- The Washington Times - Tuesday, May 28, 2013

White House National Security Adviser Thomas Donilon called Tuesday for strengthening U.S. military ties with China, despite growing tensions between the two over Beijing’s state-sponsored hacking and maritime territorial claims.

Donilon pushed for increased military cooperation in peacekeeping, fighting piracy and disaster relief.

“An essential part of building a new model for relations between great powers is ensuring we have a healthy, stable and reliable military-to-military relationship,” Mr. Donilon said in brief comments to reporters, Reuters reported.

He added the two countries should work to face “non-traditional security challenges” like peacekeeping and stability operations, emergency disaster relief and naval counter-piracy operations ensuring freedom of navigation.

Mr. Donilon is visiting Beijing this week ahead of a summit next week in California between President Obama and Chinese President Xi Jinping. He spoke at a meeting with Gen. Fan Changlong, vice chairman of China’s Central Military Commission, after being received by Mr. Xi on Monday.

China-U.S. relations are at “an important stage connecting the past and the future,” Mr. Xi told him, according to China’s official Xinhua news agency.

Tuesday, Gen. Fan called for a “new type of major power relations” between Washington and Beijing.

During their meetings throughout Mr. Donilon’s three-day visit, U.S. and Chinese officials have stressed their hope that the informal summit June 7-8, on the sprawling Annenberg “Sunnylands” estate outside of Palm Springs, Calif., will help the two sides strengthen their cooperation.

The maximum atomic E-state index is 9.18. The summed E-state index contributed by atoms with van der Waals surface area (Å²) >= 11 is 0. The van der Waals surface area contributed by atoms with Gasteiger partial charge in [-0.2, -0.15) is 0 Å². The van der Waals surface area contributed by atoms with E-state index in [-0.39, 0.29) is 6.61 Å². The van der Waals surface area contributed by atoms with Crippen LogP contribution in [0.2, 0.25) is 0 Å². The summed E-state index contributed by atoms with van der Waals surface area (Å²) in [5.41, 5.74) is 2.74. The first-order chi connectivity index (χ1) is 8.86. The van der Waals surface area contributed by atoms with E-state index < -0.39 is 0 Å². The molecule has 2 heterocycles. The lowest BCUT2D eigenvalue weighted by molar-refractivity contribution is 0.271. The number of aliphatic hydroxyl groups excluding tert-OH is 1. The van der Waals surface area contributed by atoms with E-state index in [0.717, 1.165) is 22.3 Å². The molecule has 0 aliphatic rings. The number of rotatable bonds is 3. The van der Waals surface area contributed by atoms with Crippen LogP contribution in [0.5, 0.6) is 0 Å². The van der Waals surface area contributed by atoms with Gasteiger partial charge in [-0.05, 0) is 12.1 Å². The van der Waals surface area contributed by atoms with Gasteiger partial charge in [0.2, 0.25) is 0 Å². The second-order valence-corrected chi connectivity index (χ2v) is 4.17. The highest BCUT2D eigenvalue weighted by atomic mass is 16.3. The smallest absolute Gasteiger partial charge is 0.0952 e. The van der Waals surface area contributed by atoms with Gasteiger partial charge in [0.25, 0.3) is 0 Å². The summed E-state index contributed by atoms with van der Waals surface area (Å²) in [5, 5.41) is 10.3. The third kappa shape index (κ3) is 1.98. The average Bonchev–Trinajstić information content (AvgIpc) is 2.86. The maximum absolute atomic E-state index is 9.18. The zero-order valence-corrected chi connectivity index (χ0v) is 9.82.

The summit will be an opportunity for U.S. leaders to learn more about the foreign policy intentions of Mr. Xi, who scholars have described as more confident in foreign affairs as well as more nationalistic about China’s role in the world than his predecessor, Hu Jintao, according to the Wall Street Journal.

“Establishing personal trust between the leaders can play a crucial role for strengthening strategic mutual trust … in particular dealing with the bilateral thorny problems,” reads an editorial Tuesday in the Communist Party’s People’s Daily newspaper.

Neither side has given any details about the agenda for the summit, but analysts say the two leaders must avoid several looming potential crises: over the continuing nuclear tensions on the Korean Peninsula; over China’s extensive maritime territorial claims against U.S. allies in the South and East China Seas; and over a string of cyberintrusions against high tech or defense companies U.S. officials have linked to China.

Mr. Donilon’s three day visit ended Tuesday.


• Shaun Waterman can be reached at swaterman@washingtontimes.com.

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